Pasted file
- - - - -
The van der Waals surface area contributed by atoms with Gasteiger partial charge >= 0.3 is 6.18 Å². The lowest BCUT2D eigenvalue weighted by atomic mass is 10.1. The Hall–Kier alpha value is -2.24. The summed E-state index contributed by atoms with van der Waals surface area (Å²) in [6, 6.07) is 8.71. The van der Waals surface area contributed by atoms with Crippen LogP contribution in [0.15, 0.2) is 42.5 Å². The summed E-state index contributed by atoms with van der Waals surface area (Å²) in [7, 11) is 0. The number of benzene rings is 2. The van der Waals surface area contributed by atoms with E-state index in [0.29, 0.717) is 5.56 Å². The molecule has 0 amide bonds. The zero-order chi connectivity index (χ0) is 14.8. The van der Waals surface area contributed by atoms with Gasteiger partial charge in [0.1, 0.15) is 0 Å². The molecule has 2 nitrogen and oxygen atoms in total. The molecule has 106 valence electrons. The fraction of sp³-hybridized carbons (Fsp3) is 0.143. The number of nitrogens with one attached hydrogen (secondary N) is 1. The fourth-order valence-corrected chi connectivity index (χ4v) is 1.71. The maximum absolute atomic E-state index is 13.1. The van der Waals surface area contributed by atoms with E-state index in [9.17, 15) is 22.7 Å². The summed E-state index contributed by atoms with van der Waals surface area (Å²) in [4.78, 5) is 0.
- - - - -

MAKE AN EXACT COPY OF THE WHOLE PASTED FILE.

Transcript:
The van der Waals surface area contributed by atoms with Gasteiger partial charge >= 0.3 is 6.18 Å². The lowest BCUT2D eigenvalue weighted by atomic mass is 10.1. The Hall–Kier alpha value is -2.24. The summed E-state index contributed by atoms with van der Waals surface area (Å²) in [6, 6.07) is 8.71. The van der Waals surface area contributed by atoms with Crippen LogP contribution in [0.15, 0.2) is 42.5 Å². The summed E-state index contributed by atoms with van der Waals surface area (Å²) in [7, 11) is 0. The number of benzene rings is 2. The van der Waals surface area contributed by atoms with E-state index in [0.29, 0.717) is 5.56 Å². The molecule has 0 amide bonds. The zero-order chi connectivity index (χ0) is 14.8. The van der Waals surface area contributed by atoms with Gasteiger partial charge in [0.1, 0.15) is 0 Å². The molecule has 2 nitrogen and oxygen atoms in total. The molecule has 106 valence electrons. The fraction of sp³-hybridized carbons (Fsp3) is 0.143. The number of nitrogens with one attached hydrogen (secondary N) is 1. The fourth-order valence-corrected chi connectivity index (χ4v) is 1.71. The maximum absolute atomic E-state index is 13.1. The van der Waals surface area contributed by atoms with E-state index in [9.17, 15) is 22.7 Å². The summed E-state index contributed by atoms with van der Waals surface area (Å²) in [4.78, 5) is 0.